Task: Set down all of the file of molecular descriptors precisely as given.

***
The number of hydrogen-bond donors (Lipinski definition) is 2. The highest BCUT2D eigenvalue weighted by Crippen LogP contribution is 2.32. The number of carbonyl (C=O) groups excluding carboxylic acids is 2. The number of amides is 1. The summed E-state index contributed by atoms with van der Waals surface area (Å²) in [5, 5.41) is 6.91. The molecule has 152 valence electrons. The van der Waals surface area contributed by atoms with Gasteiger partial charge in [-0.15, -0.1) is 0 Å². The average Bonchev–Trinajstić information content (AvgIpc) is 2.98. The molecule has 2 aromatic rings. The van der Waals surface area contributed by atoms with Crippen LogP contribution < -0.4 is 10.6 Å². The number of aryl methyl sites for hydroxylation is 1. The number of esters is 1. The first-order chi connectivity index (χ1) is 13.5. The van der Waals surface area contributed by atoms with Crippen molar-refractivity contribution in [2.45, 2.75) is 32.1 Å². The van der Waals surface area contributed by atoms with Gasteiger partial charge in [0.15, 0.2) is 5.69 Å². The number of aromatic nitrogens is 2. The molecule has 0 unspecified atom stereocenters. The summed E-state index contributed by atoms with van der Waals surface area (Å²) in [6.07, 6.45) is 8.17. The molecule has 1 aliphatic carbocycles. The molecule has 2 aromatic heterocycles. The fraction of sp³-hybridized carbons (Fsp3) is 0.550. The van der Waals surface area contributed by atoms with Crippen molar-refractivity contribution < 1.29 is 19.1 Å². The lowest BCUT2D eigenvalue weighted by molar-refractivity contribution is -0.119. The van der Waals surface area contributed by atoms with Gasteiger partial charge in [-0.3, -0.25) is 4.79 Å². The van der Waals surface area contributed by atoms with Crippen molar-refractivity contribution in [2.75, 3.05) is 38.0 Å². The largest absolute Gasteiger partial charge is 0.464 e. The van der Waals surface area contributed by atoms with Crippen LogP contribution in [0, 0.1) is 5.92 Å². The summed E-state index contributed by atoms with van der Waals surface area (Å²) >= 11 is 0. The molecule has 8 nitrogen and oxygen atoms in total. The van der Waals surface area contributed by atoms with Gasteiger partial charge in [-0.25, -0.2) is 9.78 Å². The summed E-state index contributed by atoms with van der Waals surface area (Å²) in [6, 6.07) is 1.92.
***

The number of hydrogen-bond donors (Lipinski definition) is 2. The highest BCUT2D eigenvalue weighted by Crippen LogP contribution is 2.32. The number of carbonyl (C=O) groups excluding carboxylic acids is 2. The number of amides is 1. The summed E-state index contributed by atoms with van der Waals surface area (Å²) in [5, 5.41) is 6.91. The molecule has 152 valence electrons. The van der Waals surface area contributed by atoms with Gasteiger partial charge in [-0.15, -0.1) is 0 Å². The average Bonchev–Trinajstić information content (AvgIpc) is 2.98. The molecule has 2 aromatic rings. The van der Waals surface area contributed by atoms with Crippen LogP contribution < -0.4 is 10.6 Å². The number of aryl methyl sites for hydroxylation is 1. The number of esters is 1. The first-order chi connectivity index (χ1) is 13.5. The van der Waals surface area contributed by atoms with Crippen molar-refractivity contribution in [2.45, 2.75) is 32.1 Å². The van der Waals surface area contributed by atoms with Gasteiger partial charge in [0.15, 0.2) is 5.69 Å². The number of aromatic nitrogens is 2. The molecule has 0 unspecified atom stereocenters. The summed E-state index contributed by atoms with van der Waals surface area (Å²) in [6.07, 6.45) is 8.17. The molecule has 1 aliphatic carbocycles. The molecule has 2 aromatic heterocycles. The fraction of sp³-hybridized carbons (Fsp3) is 0.550. The van der Waals surface area contributed by atoms with Crippen molar-refractivity contribution < 1.29 is 19.1 Å². The lowest BCUT2D eigenvalue weighted by molar-refractivity contribution is -0.119. The van der Waals surface area contributed by atoms with Gasteiger partial charge in [-0.3, -0.25) is 4.79 Å². The van der Waals surface area contributed by atoms with Crippen molar-refractivity contribution in [2.75, 3.05) is 38.0 Å². The largest absolute Gasteiger partial charge is 0.464 e. The van der Waals surface area contributed by atoms with Crippen LogP contribution in [0, 0.1) is 5.92 Å². The summed E-state index contributed by atoms with van der Waals surface area (Å²) >= 11 is 0. The molecule has 8 nitrogen and oxygen atoms in total. The van der Waals surface area contributed by atoms with Gasteiger partial charge in [-0.25, -0.2) is 9.78 Å². The summed E-state index contributed by atoms with van der Waals surface area (Å²) in [6, 6.07) is 1.92.